Spaghetti by monteregina
“Spaghetti” by monteregina

What kind of noodles do you like? Macaroni and cheese? Spaghetti? Chow mein or chow fun? Or maybe some delicious Vietnamese noodle soup? Let’s see your favorite noodle in your shot for the day!

Fried Egg on Instant Noodles by su-lin
“Fried Egg on Instant Noodles” by su-lin

Once you’re ready to submit your work to Flickr, you’ve got to do two important things. First, make sure you tag your photos correctly; “2009challenge″ and “2009challenge364“. Also, if you haven’t already, join the PhotoChallenge group on Flickr. Then, submit each day’s photo to the group’s pool.

zucchini noodles by massdistraction
“zucchini noodles” by massdistraction



The rules are pretty simple:

  • Post one original photograph (Your Image) shot each week per theme posted on this blog to Google+Facebook, or Flickr (or all three). Tag the photo #photochallenge and #photochallenge2017
  • The shot should be a new shot you took for the current weekly theme, not something from your back catalog or someone else’s image.
  • Don’t leave home without your camera. Participating in the 2017 PhotoChallenge is fun and easy.

2017 Photochallenge, week 18: Egg Timer Panning Time Lapse

A time lapse can be great, but a smooth pan of the camera throughout your time lapse is just awesome! Personally I wouldn’t invest in an out of this world expensive motorized panning head. They’re just too expensive to justify, although they can be a great deal of fun. One of the best most affordable solutions is the Genie Mini at around $250 USD. You can even interconnect two of them for a complete solution running under $1K with all the bells and whistles.

Personally I opted for the super-budget solution, a solution that I can bring to the 2017 PhotoChallenge for all of us to have fun with. THE IKEA EGG/KITCHEN TIMER! Perfectly built with a flat top and bottom it can be quickly modified to give you a 360-degree rotation in 60 minutes. Naturally weight limits are an issue and there is a slight wobble in the mechanism but it remains surprisingly stable as long as the winds cooperate. For the price (About $6 USD) it’s just as good as many cheap Chinese units found on the internet for up to $50.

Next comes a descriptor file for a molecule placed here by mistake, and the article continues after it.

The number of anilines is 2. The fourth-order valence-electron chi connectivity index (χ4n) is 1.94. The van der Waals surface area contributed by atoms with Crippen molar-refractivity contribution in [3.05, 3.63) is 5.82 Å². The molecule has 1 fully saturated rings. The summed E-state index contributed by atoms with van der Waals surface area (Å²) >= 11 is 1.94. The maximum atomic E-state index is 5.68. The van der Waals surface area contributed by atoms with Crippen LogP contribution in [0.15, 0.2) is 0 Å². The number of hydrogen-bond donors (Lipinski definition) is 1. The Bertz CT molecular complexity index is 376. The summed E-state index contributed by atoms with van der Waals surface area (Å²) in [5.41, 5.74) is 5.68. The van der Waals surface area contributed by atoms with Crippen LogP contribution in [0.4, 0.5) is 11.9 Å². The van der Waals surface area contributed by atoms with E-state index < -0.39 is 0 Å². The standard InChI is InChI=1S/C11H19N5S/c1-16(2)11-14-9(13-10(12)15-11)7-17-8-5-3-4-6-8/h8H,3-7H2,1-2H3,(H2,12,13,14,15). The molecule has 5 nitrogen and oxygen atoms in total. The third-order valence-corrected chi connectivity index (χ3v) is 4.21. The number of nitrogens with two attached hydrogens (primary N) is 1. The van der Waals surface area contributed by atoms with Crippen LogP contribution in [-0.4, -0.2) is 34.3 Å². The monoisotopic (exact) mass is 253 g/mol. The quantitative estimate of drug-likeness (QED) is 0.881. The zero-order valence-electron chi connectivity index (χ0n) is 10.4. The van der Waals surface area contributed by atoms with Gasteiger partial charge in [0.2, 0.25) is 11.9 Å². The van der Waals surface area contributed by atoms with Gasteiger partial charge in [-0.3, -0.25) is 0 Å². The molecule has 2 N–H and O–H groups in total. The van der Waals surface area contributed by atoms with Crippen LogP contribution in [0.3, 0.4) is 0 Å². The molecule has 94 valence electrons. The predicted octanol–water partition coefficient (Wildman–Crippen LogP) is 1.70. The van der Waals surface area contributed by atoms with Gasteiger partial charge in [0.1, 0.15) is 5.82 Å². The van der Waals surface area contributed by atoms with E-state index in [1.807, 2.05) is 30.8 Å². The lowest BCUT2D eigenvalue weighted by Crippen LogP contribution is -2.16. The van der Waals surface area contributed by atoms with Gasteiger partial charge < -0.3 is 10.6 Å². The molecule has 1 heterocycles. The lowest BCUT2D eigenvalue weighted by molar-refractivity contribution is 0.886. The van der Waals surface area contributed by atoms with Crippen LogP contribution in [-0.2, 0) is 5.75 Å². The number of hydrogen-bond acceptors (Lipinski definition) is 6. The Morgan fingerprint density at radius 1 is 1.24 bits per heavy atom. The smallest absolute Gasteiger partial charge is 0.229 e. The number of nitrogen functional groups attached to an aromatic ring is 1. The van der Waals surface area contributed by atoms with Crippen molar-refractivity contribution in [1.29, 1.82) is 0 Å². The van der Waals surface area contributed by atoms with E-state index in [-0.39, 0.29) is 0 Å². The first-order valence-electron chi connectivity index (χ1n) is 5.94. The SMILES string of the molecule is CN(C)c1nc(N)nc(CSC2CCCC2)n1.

With a little creative spirit, you can combine two of them for a vertical pan in addition to your horizontal pan. In vertical mode, camera weight is even more of an issue. You’ll need to use a small bridge, your phone or a tiny GoPro-style camera. A DSLR is just too heavy for this timer. Keeping its horizon level can be a challenge as you have to deal with two units who both have a slight flex in the mechanism.

Here’s an example taken with two IKEA KITCHEN/EGG TIMERS panning on two axes, horizontal and vertical.

You can even transform your panning time lapse into a tiny planet for an out of this world visual effect.



Kitchen Timer with Flat top and bottom to facilitate mounting hardware. I chose the IKEA model due to its perfect shape and solid build.

  • A few pieces of 1/4 inch hardware (Bolts, nuts and washers) from your hardware store
  • Drill or adhesive (I used 3M automotive tape) to mount hardware to egg timer
  • A mount for your phone or camera (Dollar store has the cell phone mounts with selfie sticks)

  • A tripod to keep your rig steady
  • A lightweight camera (I used a GoPro clone at $40 USD)



One thing I noticed in previous time lapse related challenges was the use of accelerated video. To create a time lapse you must shoot images and not a video. The end result of assembling your images together can be an animated GIF or a video, but you must start with a series of images at a preset interval. (I.E. 1 second) You may want to use a time-lapse app if your phone camera settings don’t support interval shooting or time lapse.